Lawyer group in Tunisia seeks opposition Ennahda’s closure over terror-related accusations

DAILY SABAH
ISTANBUL
Published 03.12.2018 20:25
Rached Ghannouchi, leader of Ennahda, waves the party flag outside Ennahda's headquarters in Tunis October 27, 2014. (REUTERS Photo)
Rached Ghannouchi, leader of Ennahda, waves the party flag outside Ennahda's headquarters in Tunis October 27, 2014. (REUTERS Photo)

A Tunisian lawyer group announced late Sunday that they are preparing a party closure case against the conservative Ennahda movement in Tunisia, accusing the party of having "links to terrorism."

The group said they have initiated the legal process based on the country's anti-terror law, accusing the party of having links to cases involving opposition politicians Chokri Belaid and Mohamed Brahmi, who were assassinated in 2013.

Lawyer Ali Khaltoum, a member of the Defense Committee for Belaid and Brahmi, told Anadolu Agency that the commission will open a closure case against the Ennahda with regards to the anti-terror law article that states "all the political parties, formations and NGOs related with a terrorist organization" must be closed.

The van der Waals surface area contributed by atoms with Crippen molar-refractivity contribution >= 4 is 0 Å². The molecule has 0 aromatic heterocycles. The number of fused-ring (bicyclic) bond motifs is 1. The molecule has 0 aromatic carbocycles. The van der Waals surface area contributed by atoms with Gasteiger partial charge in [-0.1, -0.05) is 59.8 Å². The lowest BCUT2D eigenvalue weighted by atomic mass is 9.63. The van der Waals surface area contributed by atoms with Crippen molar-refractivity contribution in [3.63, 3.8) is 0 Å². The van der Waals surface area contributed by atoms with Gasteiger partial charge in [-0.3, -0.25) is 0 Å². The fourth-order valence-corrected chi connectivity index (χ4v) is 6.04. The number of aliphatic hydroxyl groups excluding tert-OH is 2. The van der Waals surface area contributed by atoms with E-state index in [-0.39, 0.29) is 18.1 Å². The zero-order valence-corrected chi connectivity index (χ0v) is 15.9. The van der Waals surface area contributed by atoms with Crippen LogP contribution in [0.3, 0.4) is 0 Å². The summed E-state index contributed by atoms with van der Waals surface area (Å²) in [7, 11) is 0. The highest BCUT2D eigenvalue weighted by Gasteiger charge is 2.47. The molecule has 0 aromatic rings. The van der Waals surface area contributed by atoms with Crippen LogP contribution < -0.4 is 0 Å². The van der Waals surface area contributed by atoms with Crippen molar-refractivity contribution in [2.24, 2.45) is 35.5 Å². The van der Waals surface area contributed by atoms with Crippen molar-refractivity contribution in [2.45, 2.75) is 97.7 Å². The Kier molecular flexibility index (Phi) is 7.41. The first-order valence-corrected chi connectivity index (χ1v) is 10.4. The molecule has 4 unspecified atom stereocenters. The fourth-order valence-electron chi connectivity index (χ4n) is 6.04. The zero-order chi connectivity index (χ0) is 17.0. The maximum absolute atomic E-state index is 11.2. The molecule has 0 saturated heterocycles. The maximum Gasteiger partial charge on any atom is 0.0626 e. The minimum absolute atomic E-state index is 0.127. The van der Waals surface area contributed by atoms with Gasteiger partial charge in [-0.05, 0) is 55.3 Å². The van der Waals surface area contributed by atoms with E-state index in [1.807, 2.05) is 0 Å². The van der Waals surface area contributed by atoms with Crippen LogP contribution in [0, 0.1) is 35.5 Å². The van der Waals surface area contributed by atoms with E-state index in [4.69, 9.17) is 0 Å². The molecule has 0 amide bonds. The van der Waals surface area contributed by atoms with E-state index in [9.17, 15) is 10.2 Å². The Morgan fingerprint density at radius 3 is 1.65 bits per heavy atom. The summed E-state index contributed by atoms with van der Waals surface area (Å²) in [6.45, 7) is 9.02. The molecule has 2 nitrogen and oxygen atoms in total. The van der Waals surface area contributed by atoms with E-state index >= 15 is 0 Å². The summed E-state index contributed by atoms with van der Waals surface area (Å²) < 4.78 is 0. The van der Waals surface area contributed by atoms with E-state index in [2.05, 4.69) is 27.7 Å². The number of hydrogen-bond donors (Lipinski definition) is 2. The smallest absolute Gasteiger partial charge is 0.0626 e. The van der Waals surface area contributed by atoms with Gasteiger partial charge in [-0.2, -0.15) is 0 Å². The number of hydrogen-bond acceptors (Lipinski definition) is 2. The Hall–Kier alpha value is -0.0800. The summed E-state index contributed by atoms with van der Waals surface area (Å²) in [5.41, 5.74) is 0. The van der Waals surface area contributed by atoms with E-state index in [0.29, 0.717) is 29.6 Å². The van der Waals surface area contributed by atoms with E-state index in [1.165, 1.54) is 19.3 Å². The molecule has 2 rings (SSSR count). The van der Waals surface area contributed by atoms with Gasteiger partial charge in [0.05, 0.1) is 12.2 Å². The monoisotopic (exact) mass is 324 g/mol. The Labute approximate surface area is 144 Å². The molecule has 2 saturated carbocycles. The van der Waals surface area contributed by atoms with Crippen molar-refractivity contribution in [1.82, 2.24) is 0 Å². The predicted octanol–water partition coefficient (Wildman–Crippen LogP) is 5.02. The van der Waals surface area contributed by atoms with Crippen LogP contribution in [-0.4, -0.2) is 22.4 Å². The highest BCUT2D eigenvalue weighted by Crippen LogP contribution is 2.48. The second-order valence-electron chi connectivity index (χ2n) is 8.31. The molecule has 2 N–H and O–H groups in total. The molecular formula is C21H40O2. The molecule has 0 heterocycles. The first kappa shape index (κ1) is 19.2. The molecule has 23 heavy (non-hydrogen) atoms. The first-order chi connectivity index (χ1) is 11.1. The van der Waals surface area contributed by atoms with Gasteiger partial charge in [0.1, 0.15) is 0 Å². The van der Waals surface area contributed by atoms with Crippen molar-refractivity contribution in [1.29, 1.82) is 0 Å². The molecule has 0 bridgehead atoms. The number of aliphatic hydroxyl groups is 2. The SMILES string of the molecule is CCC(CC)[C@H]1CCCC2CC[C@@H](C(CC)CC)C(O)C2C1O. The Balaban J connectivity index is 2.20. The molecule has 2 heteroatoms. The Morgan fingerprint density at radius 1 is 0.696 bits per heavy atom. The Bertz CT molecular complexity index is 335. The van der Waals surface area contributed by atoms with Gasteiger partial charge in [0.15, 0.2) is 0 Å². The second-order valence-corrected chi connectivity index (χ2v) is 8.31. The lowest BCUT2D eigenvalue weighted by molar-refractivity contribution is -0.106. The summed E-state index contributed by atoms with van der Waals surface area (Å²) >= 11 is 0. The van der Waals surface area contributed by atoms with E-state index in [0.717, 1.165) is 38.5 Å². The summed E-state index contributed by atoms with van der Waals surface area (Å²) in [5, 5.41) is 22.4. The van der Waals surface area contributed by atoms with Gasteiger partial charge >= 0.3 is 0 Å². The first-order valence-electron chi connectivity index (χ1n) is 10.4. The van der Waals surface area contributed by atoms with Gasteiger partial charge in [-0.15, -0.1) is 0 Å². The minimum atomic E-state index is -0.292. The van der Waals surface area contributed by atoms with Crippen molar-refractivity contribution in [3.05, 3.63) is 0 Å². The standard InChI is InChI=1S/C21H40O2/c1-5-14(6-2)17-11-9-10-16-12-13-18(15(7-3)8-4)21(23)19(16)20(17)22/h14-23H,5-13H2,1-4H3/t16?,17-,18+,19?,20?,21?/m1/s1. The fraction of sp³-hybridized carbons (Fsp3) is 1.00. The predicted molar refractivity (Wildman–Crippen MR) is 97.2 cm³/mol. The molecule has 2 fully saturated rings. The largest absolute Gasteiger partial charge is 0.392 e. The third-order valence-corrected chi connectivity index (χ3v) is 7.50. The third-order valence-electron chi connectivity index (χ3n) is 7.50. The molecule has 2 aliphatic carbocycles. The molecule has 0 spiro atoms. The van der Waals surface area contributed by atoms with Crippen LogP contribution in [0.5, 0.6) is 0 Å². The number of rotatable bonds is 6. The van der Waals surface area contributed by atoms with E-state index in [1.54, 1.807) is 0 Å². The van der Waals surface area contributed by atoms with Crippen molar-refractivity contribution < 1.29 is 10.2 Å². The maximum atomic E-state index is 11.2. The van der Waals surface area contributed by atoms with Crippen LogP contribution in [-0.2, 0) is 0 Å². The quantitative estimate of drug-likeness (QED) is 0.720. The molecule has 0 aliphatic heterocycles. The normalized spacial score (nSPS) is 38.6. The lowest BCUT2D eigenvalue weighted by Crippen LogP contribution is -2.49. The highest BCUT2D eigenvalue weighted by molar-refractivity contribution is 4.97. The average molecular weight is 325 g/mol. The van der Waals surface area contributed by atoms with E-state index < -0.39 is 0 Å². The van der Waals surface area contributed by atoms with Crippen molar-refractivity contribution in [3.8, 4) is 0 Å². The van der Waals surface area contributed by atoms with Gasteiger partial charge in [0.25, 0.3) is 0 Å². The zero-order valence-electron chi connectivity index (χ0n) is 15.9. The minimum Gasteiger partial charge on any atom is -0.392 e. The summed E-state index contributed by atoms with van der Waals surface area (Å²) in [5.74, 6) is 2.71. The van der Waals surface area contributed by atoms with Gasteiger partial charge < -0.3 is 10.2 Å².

Khaltoum claimed that the commission has "evidences which prove that the Ennahda has relations with political assassinations" but he didn't share details about when the legal process will start.

The commission previously said in a press meeting in October that the Ennahda movement, which was leading a coalition when the assassinations took place, had the control of the Interior Ministry, and plotted the assassinations with its "secret organization."

In response to the accusations, Ennahda deputy Samir Dilu described the move as "efforts to marginalize political opponents," saying they have nothing to be concerned about.

Ennahda respects all parties, NGO's and people using their right to apply to the judiciary, Dilu said, adding "Justice will give the final verdict."

Tunisia has been regarded as the only democratic success of the Arab Spring, after the country's long-serving autocrat Zine Al Abidine Bin Ali was toppled in 2011 without triggering major violence.

Ennahda stepped aside amid demonstrations following the assassinations of socialist politician Chokri Belaid in Feb. 2013 and Mohamed Brahmi in July 2013 to prevent political chaos and handed down its position to the technocrats.

Secularist Nidaa Tounes won the parliamentary and presidential elections in 2014 but failed to bring stability.

Ennahda claimed landmark victory in May 2018 in the country's first free municipal elections, a key step in a democratic transition after years of economic struggles.

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